Panthers prospect accused of breaking into San Antonio house


San Antonio Rampage player and Florida Panthers prospect Scott Timmins has been accused of breaking into a San Antonio home after a night at the bar, KENS 5 reports.

Homeowner Benjamin Garza’s wife reportedly found Timmins, 23, on the family’s couch. The police report indicates that Timmins believed he was in his own home when Garza’s wife approached him. (Benjamin Garza wasn’t home at the time of the incident.)

“He was yelling, ‘What are you doing in my house,'” Garza said. “My wife said, ‘You need to get the [expletive] out of here.”

Garza said that his wife and children were able to leave through a backdoor. He indicates that the situation could have been profoundly different if he was the one who found Timmins instead.

Here’s how the rest of the situation reportedly played out:

She called 911 and her husband. When Garza finally faced the man who scared the daylights out of his children he said, “You’re lucky I wasn’t here because I would’ve put a bullet between your eyes and it would’ve been over for you.”

The police report said the suspect was so heavily intoxicated that he was unable to hold his balance and didn’t remember how he had entered Garza’s home. Police said he also stated that he didn’t mean any harm to the those in Garza’s home. He did seem to recall that he had been out drinking at the Hangar with friends from the hockey team.

Garza said that “his first instinct was to beat the [expletive] out of” Timmins and that he should pay for “traumatizing” his family.

The Rampage and Panthers have declined a comment as of this writing.

Timmins was drafted in the sixth round (165th overall) in 2009 by the Panthers. He’s played in one game for Florida in 2013 and 19 more in 2010-11.

Here’s the video version of KENS 5’s report:

(H/T to Frank Rekas.)

After years of hype, McDavid to play first NHL game

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The hype surrounding Connor McDavid couldn’t be much greater, but finally expectations will start to give way to results.

The NHL career that’s been talked about for years will begin tonight when his Edmonton Oilers face St. Louis.

“It’s something that you dream of for so long,” McDavid told “The draft is one thing, but to finally be in this situation is another, so I’m really excited. It’s been a long road; it’s been a lot of hard work. I think a lot of guys’ stories are different in how they get here, but the one common theme is hard work and my story is not any different that way.”

McDavid has transformed the Oilers with his mere presence. Its breathed fresh optimism into a city that have watched this team struggle in its efforts to dig out of the NHL basement. One also has to wonder if Peter Chiarelli would be the team’s new general manager and Todd McLellan its new head coach if Edmonton hadn’t won the draft lottery.

But where will he lead Edmonton? Will he be just the sixth 70-point rookie of the salary cap era? Will he struggle out of the gate, putting the hype into question? Perhaps he’ll draw comparisons to Steven Stamkos, who had a modest rookie campaign by the standards of a highly regarded top pick, but has nevertheless gone on to become a superstar.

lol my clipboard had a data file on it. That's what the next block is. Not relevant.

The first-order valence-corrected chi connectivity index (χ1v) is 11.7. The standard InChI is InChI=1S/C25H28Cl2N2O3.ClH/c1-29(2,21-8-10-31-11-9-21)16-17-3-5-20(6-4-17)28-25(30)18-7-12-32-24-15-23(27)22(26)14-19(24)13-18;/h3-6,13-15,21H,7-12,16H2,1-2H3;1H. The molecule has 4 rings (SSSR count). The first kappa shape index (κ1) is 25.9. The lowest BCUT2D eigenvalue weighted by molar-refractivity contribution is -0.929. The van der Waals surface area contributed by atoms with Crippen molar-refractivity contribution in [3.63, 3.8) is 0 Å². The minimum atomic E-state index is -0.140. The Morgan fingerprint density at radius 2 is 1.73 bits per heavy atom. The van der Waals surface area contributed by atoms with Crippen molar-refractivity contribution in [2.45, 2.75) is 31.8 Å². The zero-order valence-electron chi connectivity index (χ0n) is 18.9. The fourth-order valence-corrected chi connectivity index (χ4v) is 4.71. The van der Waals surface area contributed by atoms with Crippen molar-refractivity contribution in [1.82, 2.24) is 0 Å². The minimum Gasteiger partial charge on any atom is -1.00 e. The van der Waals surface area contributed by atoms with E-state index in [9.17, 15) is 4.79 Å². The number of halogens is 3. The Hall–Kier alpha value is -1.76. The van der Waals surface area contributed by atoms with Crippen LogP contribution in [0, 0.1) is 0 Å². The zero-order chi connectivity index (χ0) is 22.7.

That would surprise Stamkos as the Lightning captain feels McDavid is better than he is currently. Just further proof that those lofty expectations are coming from all sides.

“You don’t want to put too much weight on his shoulders; he’s an 18-year-old kid,” Oilers general manager Peter Chiarelli said. “I don’t care how good he is or how good he’ll be, it’s a lot to shoulder if you’re supposed to be the guy and you’re the only guy. Fortunately we have a lot of high-pedigree players that are high picks who have gone through similar situations that he’s going through.”

Edmonton certainly has no shortage of first overall picks, but none as highly regarded as McDavid. But then, few ever are.

Related: There’s ‘a real positive vibe’ in Buffalo, where Eichel will make NHL debut tonight

There’s ‘a real positive vibe’ in Buffalo, where Eichel will make NHL debut tonight

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Jack Eichel didn’t disappoint in the preseason, finishing with six points in four games, including two shorthanded goals.

Tonight in Buffalo, his NHL career will start for real when the Sabres host the Ottawa Senators in regular-season action.

“It’s something I’ve dreamed of my whole life, stepping foot on that ice and making the NHL,” Eichel said, per “It’s kind of been a whirlwind, but you’re finally playing hockey for a living and everything you’ve done your whole life is to get to this point. It’s pretty special.”

The 18-year-old’s debut was front-page news this morning in Buffalo, where the Sabres have been among the NHL’s worst teams since last making the playoffs in 2010-11.

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Granted, even with the additions of Eichel, Ryan O'Reilly, Evander Kane, Robin Lehner and Cody Franson, expectations for 2015-16 remain modest for the new-look Sabres. Certainly, a spot in the playoffs would count as a surprise.

But for the fans of a team that’s barely possessed the puck the past couple of years, it’s night and day.

“People are excited,” GM Tim Murray said earlier this week. “It’s great. They think we’ve improved, and there’s a real positive vibe, I believe.

“That’s what I said to our coaches, ‘I want everybody to be positive. I’m the only guy in the organization allowed to be negative.’ That’s the way I wanted it. If I’m the most negative guy in the city about the team, that’s pretty good.”